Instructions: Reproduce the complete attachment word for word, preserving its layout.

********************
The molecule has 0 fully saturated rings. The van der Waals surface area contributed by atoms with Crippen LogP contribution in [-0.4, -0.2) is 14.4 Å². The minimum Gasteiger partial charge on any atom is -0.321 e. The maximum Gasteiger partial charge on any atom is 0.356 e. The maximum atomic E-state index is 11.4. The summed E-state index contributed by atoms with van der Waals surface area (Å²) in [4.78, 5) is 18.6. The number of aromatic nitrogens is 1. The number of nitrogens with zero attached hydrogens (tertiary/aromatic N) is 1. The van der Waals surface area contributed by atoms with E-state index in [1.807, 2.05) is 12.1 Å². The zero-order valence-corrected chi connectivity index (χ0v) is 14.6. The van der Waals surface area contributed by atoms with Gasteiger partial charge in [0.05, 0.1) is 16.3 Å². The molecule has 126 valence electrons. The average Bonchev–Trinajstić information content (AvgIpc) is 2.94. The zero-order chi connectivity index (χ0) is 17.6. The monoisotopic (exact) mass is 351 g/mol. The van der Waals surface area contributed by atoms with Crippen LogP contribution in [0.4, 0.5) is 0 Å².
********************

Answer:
The molecule has 0 fully saturated rings. The van der Waals surface area contributed by atoms with Crippen LogP contribution in [-0.4, -0.2) is 14.4 Å². The minimum Gasteiger partial charge on any atom is -0.321 e. The maximum Gasteiger partial charge on any atom is 0.356 e. The maximum atomic E-state index is 11.4. The summed E-state index contributed by atoms with van der Waals surface area (Å²) in [4.78, 5) is 18.6. The number of aromatic nitrogens is 1. The number of nitrogens with zero attached hydrogens (tertiary/aromatic N) is 1. The van der Waals surface area contributed by atoms with E-state index in [1.807, 2.05) is 12.1 Å². The zero-order valence-corrected chi connectivity index (χ0v) is 14.6. The van der Waals surface area contributed by atoms with Gasteiger partial charge in [0.05, 0.1) is 16.3 Å². The molecule has 126 valence electrons. The average Bonchev–Trinajstić information content (AvgIpc) is 2.94. The zero-order chi connectivity index (χ0) is 17.6. The monoisotopic (exact) mass is 351 g/mol. The van der Waals surface area contributed by atoms with Crippen LogP contribution in [0.4, 0.5) is 0 Å².